4 Ways Teachers Can Use Pokémon Go

pokemon

Pokémon Go might be the latest fad, but as the school year draws near, many are wondering if the game can be beneficial to students. With the rise of games in the classroom, it seems like a no-brainer to bring Pokémon Go into the classroom. But how can teachers do it? Here are four ways Pokémon Go has been beneficial for teachers, students, and schools.

  1. It’s brought augmented reality (AR) to the forefront. Augmented reality has the possibility to radically change the classroom. Learning about Ancient Rome? Forget looking at artist renderings in a textbook; just take a virtual field trip. Pokémon Go has brought AR into the mainstream and shown its capabilities and the ability to put the technology to use on a large scale.
  2. Teachers can engage students with data. In the game, players are exposed to mountains of data, from how many Pokémon they’ve caught, to where to catch Pokémon, to whether their Pokémon have evolved. K-12 teachers can turn this data into an engaging lesson on statistics, or on a basic level, how to accurately capture and record data.
  3. Creative writing prompts galore. As students spend their free time trying to catch ’em all, English/Language Arts teachers can use students’ exploration and quests to their advantage. Using their Pokémon hunts and battles as writing prompts, teachers can engage students with the written word. Since Pokémon Go already takes place in a fantastical, magical setting, it is well suited to sparking a student’s imagination.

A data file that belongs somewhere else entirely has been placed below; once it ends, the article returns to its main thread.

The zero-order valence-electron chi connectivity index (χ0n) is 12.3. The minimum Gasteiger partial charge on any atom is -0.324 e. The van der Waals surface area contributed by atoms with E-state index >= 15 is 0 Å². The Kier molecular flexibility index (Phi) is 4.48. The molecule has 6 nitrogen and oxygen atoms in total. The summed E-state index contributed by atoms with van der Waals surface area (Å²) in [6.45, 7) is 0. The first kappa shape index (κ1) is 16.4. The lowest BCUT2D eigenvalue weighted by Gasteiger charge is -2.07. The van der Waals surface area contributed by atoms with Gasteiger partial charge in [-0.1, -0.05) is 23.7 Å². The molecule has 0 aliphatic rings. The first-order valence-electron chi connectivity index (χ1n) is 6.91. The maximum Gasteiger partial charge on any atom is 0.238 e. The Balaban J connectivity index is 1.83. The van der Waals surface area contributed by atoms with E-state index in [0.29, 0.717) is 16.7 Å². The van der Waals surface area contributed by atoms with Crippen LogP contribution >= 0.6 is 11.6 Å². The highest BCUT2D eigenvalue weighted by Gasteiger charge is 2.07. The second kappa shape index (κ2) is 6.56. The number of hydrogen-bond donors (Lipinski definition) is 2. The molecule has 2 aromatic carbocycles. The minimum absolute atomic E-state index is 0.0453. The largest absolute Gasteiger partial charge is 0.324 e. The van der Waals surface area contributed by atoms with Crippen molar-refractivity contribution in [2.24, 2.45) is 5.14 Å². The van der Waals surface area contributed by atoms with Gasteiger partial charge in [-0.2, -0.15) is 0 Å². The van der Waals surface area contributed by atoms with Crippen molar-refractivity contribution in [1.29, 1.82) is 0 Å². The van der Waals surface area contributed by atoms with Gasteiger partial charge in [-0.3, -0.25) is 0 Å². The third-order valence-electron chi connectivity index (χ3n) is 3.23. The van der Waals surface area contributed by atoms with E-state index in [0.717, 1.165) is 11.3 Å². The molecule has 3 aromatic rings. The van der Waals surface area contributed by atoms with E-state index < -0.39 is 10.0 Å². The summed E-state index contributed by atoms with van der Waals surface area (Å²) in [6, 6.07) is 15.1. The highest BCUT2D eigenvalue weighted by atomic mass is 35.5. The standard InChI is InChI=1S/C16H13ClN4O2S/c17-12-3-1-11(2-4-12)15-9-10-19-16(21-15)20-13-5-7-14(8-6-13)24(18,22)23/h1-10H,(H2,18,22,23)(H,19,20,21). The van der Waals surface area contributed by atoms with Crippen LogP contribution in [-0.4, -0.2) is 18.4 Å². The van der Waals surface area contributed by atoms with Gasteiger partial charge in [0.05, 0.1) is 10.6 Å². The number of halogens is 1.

4. Students can explore the world around them. Pokémon Go offers teachers the opportunity to teach students about the world around them. One major benefit of Pokémon Go is that it requires players to get up and go. They have to walk, explore, and move around to capture and hatch their Pokémon. Teachers can use this to discuss weather patterns, season changes, or even discuss the city or state they live in. Exploring a student’s community can springboard into discussions of climate change or even local history.

Sure, teachers won’t want students playing Pokémon Go in the classroom, but if teachers ignore it entirely they will miss out on valuable teaching opportunities.

Any learning suggestions you would add? Let us know in the comments?

 

Kate DeNardi
About Kate DeNardi
Kate DeNardi is a Staff Reporter for MeriTalk covering education.
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